As a ball of tar, you can squeeze through small spaces, stick to surfaces in any direction including walls and ceilings, and carry small objects. But as you can expect from the makers of TripTych and Pontifex, real-world physics plays an important role. For example, you cannot stick to a ceiling forever as gravity will gradually pull you down. Puzzles in the game are physical, and require full use of your abilities. For example, you might need to swing from platform to platform, or throw a block across the room to flip switches that open the door. It takes a lot of practice to be able to manipulate objects, since the physics model is very realistic. So in order to grab and throw something in a direction you want, you need to run at it at the right velocity and release it at the right moment. It's hard to explain and harder to pull off, but once you get the hang of it, you'll be hooked for hours on end.
In addition to the great adventure, Gish includes two-player "VS" modes that showcases the physics even further. With a friend, you can play football and sumo wrestling. In each game, each player controls a tarball. The rules are simple to learn, but the unique tarball physics makes the games unique and addictive. I spent hours playing sumo wrestling alone :)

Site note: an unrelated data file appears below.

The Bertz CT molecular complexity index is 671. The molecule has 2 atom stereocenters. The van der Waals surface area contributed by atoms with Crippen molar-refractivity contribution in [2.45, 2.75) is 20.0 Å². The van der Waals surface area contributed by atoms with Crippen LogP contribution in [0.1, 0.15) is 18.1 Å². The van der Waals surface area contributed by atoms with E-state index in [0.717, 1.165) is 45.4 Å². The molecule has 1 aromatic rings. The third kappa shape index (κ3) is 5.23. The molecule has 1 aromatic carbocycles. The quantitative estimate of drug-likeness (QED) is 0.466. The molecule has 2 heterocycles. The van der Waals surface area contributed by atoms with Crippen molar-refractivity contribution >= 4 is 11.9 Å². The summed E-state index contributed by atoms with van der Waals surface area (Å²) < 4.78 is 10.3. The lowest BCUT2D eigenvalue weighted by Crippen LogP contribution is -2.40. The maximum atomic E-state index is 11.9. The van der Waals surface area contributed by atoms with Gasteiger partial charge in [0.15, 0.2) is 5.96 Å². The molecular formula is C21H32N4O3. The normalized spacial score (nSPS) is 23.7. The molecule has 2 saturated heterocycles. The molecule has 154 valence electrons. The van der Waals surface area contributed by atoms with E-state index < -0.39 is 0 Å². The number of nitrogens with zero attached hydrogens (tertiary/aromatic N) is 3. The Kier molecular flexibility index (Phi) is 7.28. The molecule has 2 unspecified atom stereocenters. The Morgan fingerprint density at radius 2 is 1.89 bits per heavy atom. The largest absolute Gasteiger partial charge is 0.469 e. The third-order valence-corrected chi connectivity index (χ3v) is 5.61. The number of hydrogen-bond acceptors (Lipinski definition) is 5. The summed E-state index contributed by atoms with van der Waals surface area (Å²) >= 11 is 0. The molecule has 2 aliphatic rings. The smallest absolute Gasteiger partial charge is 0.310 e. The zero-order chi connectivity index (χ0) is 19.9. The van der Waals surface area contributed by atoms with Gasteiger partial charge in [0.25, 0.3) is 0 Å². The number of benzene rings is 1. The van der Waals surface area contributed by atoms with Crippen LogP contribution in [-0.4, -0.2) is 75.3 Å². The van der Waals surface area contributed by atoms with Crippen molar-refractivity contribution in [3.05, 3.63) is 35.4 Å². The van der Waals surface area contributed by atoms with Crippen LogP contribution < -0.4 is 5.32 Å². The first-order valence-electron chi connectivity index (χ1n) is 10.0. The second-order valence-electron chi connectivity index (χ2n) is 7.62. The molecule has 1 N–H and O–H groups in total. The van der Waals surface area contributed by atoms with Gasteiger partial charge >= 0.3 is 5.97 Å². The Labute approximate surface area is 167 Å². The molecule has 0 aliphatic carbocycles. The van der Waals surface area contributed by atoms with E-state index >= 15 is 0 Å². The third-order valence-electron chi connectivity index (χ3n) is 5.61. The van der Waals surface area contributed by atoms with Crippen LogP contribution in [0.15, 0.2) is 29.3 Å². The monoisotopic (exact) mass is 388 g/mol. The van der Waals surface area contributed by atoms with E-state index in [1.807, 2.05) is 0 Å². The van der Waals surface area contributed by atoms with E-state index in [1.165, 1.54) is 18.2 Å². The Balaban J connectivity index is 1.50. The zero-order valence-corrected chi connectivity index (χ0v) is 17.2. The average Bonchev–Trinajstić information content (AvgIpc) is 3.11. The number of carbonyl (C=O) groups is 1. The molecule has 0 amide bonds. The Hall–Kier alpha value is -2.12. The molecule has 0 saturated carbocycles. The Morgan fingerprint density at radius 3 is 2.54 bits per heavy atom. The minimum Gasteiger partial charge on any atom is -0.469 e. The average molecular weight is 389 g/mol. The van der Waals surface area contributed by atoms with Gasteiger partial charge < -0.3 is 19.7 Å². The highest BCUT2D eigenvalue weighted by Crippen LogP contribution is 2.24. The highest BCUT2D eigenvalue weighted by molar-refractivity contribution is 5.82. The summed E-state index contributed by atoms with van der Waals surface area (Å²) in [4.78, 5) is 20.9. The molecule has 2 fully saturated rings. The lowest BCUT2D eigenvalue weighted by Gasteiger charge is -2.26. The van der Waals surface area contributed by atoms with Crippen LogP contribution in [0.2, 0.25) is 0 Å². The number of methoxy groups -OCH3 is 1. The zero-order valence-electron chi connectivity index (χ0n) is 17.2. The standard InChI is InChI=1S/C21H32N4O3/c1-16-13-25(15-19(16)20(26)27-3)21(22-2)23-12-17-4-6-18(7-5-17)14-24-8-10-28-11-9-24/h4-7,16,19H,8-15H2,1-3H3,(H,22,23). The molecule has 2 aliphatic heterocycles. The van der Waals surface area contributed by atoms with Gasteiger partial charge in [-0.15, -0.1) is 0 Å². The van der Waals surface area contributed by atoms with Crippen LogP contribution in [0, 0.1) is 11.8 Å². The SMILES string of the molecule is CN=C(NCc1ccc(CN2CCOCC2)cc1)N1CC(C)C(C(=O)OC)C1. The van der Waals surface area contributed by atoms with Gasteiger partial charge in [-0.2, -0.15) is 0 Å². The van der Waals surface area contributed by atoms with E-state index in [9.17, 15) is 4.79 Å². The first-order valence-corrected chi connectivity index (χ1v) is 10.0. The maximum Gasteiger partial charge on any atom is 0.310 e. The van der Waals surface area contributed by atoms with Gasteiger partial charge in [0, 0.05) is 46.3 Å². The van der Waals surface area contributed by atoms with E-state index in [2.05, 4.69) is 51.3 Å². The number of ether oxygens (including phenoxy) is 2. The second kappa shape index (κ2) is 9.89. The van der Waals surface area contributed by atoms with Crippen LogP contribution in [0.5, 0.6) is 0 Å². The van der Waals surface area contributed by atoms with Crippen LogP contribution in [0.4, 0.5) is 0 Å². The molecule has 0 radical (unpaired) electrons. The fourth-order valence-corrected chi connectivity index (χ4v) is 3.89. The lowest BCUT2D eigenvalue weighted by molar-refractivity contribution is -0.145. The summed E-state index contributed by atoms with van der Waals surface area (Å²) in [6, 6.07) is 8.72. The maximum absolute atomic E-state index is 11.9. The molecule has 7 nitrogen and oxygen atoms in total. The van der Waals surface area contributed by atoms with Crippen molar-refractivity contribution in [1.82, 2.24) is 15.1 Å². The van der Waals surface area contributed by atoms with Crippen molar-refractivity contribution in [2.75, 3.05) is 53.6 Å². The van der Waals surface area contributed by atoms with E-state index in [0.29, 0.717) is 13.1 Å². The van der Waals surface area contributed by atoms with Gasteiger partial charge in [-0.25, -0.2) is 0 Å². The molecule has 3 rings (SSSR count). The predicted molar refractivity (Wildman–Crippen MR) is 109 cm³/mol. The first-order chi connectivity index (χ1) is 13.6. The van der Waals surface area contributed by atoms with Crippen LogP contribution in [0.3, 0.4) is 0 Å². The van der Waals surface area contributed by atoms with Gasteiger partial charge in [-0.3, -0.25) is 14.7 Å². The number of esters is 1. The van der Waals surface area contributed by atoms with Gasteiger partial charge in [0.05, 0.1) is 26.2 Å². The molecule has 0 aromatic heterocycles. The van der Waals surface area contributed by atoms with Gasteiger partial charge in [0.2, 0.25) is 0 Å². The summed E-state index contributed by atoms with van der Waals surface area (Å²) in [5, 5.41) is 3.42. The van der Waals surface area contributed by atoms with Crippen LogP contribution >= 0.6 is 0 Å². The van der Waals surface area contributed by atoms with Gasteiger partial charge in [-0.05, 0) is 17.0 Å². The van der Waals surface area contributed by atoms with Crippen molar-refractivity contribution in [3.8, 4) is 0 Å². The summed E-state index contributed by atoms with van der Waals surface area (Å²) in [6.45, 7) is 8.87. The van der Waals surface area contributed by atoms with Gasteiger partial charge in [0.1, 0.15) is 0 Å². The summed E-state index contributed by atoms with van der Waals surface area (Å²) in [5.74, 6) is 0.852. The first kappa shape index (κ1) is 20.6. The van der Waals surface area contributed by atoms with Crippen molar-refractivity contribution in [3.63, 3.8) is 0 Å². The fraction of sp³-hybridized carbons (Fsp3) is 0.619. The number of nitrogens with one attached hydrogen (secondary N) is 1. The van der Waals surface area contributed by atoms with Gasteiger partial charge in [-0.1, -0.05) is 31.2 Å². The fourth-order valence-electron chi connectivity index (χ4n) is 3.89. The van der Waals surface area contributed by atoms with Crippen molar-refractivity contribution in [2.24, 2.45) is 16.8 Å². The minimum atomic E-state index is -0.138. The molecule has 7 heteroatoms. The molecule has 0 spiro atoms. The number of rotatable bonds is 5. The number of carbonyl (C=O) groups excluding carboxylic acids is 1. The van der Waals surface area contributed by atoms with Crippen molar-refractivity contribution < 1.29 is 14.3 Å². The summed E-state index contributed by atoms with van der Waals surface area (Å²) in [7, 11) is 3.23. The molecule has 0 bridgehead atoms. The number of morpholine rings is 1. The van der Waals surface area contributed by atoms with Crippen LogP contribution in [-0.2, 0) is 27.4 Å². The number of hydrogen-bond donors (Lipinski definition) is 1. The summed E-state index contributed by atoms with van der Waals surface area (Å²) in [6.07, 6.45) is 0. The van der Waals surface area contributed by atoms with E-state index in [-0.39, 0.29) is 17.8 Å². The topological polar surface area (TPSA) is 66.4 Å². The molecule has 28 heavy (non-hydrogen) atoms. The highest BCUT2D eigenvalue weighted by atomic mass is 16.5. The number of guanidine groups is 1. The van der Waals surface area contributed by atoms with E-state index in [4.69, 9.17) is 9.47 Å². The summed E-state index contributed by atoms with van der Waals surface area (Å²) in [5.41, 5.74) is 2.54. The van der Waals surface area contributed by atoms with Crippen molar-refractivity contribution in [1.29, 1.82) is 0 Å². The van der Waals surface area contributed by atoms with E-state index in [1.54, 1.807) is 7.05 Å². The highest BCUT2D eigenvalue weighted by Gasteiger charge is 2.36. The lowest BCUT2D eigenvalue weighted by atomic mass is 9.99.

The full version of Gish costs a fairly standard $19.99 for a 43 meg download, while anyone wishing to get it on CD can purchase it for $25.95. With plenty of unique levels, original gameplay, and even cool VS mode games, I would gladly pay twice that price for this gem. A well-deserved finalist in the 2004 Independent Games Festival, Gish will delight and challenge even the most jaded adventure/action gamers everywhere. Highly recommended, and here's hoping that Chronic Logic will be around for years to come to bring us more unique physics-based games.